Lawmakers push cyber law after JPMorgan hack

Lawmakers are calling for action on cybersecurity legislation following news that 76 million household accounts were affected in a massive hack at JPMorgan Chase.

Though Congress has so far been unable to advance major cybersecurity legislation, some lawmakers said that should change.

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“The longer we wait to take action, the more vulnerable we become, and as we've seen today, Americans will pay the price,” Sen. Angus KingAngus Stanley KingFeinstein seeks contact with FBI informant in Russia nuclear bribery case Overnight Finance: Trump calls for ObamaCare mandate repeal, cuts to top tax rate | Trump to visit Capitol Hill in tax reform push | CBO can't do full score before vote | Bipartisan Senate bill would ease Dodd-Frank rules Overnight Regulation: Bipartisan Senate bill would curb Dodd-Frank rules | Opioid testing rule for transport workers finalized | Google faces state antitrust probe | Dems want investigation into FCC chief MORE (I-Maine) said in a statement late on Thursday, after the Wall Street giant disclosed that information about 76 million household accounts and 7 million small business accounts had been stolen.

“Congress must work to pass legislation that will improve our capabilities and protect us against more attacks like these,” King added. “The next Pearl Harbor will be cyber, and shame on us if we're not prepared for it.”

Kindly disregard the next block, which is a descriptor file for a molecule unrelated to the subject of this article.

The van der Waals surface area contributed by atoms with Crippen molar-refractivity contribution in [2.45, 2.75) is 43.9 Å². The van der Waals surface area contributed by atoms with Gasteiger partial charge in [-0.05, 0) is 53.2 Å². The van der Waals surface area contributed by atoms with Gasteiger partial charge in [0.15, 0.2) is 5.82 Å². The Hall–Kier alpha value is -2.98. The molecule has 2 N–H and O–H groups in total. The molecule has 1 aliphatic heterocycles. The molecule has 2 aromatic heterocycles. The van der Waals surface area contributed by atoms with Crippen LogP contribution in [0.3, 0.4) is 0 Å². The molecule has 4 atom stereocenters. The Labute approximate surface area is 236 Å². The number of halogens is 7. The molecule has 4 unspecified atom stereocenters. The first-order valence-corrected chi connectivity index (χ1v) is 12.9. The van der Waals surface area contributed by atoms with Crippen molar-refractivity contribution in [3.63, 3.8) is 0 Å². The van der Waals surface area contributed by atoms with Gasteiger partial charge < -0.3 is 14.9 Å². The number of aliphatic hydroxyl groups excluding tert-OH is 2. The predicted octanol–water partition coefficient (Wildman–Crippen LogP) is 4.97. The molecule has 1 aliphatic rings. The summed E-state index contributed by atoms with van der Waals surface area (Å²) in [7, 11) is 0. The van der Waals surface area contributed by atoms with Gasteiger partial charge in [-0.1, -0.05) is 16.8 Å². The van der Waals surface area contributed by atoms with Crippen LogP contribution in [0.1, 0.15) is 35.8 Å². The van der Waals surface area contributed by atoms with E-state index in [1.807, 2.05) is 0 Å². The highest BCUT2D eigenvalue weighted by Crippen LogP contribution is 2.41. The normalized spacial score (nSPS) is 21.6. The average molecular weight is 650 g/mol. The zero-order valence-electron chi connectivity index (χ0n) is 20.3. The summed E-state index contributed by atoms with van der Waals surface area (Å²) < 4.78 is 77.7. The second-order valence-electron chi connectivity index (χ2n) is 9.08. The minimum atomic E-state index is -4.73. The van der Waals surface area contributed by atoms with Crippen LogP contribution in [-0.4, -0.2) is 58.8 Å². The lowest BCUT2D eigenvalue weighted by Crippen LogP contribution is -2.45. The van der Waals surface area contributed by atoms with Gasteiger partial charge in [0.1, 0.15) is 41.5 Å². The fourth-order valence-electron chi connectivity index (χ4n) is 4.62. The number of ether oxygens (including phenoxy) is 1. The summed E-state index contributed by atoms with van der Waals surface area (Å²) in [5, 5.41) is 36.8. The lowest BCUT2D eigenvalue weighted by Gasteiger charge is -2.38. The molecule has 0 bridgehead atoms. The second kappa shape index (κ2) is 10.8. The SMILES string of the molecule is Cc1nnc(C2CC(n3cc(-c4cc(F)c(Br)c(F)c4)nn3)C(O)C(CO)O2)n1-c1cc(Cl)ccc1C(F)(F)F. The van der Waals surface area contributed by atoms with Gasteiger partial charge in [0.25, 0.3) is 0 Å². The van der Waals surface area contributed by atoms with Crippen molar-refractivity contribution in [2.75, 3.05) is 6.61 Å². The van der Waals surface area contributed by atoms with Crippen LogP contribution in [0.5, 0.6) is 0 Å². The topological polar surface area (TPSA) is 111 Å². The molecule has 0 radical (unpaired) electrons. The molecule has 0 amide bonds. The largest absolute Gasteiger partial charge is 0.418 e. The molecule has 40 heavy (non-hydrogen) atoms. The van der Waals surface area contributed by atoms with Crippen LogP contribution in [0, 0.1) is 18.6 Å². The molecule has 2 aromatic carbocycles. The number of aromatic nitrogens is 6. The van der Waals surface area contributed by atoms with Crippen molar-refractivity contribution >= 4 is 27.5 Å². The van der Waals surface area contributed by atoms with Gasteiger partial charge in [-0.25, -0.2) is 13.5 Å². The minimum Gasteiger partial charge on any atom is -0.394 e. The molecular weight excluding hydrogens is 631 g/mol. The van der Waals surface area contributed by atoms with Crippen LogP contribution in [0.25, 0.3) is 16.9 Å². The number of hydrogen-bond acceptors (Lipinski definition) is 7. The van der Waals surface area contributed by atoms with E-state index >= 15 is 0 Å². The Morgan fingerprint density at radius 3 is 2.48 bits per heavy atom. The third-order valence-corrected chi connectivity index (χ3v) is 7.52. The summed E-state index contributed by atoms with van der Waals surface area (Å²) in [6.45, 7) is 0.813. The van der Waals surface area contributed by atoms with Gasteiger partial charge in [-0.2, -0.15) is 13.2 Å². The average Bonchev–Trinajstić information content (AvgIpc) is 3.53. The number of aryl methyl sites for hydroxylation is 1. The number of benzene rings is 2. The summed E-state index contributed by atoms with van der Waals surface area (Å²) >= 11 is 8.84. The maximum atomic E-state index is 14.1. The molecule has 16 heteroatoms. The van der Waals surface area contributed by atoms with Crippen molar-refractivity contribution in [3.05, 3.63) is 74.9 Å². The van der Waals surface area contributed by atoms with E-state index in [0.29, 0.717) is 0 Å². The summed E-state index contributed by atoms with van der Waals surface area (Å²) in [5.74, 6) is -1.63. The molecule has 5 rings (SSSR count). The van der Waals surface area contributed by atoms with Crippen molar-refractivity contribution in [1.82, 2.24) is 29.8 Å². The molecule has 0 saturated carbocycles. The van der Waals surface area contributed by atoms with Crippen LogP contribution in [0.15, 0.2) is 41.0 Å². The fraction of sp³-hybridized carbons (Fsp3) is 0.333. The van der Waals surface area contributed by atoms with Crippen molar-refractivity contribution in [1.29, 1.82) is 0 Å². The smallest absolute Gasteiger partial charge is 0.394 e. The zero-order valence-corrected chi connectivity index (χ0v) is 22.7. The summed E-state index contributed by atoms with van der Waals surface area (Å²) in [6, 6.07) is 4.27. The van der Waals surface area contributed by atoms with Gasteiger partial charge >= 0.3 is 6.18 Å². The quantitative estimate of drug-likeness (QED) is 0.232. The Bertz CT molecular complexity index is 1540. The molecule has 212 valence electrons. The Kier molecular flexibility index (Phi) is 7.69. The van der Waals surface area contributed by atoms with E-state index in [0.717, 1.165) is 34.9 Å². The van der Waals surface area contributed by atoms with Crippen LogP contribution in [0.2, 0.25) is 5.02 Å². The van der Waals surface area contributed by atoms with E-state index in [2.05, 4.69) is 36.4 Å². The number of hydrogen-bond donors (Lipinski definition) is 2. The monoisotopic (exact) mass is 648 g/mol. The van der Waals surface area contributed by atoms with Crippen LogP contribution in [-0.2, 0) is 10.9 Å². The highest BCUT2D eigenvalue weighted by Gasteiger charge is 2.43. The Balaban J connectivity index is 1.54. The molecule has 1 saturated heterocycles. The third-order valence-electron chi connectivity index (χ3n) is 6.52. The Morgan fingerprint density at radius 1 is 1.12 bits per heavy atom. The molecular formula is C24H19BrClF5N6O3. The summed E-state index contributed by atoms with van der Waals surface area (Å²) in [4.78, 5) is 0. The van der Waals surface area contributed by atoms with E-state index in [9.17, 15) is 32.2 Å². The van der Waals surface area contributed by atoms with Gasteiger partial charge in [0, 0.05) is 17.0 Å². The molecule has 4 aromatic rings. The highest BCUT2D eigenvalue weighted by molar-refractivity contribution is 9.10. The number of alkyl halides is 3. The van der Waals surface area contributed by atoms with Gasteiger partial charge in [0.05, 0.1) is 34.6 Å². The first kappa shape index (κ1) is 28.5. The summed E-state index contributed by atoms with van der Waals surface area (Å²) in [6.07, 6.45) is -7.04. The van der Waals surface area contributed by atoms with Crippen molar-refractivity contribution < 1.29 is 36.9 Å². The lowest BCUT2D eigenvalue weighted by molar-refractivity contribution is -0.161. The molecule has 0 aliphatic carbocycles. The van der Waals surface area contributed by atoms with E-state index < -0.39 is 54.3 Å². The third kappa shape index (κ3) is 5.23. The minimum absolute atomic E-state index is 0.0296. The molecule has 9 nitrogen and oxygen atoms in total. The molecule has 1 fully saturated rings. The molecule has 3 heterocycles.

Hackers stole people’s names, addresses and other contact information, but not account data or passwords, the bank said.

Sen. Edward MarkeyEdward (Ed) John MarkeySenate Democrats introduce bill to block Trump's refugee ban FCC votes to limit program funding internet access for low-income communities Two GOP senators oppose Trump’s EPA chemical safety nominee MORE (D-Mass.) called the hack “yet another example of how Americans’ most sensitive personal information is in danger.”

"It is time to pass legislation to protect Americans against these massive data breaches,” he added.

Rep. Yvette Clarke (D-N.Y.) tweeted that the U.S. “must keep up on cybersecurity.”

Congress has looked to pass some type of anti-hacking bill for years.

The effort got a boost nearly a year ago, after a major data breach at Target compromised 40 million shoppers’ credit and debit cards. But subsequent attacks at other outlets — including this summer’s theft of 56 million people’s card data from Home Depot — has yet to result in legislation.

With Congress scheduled to hold only a short session after the November elections, the issue is likely to go unaddressed until at least next year.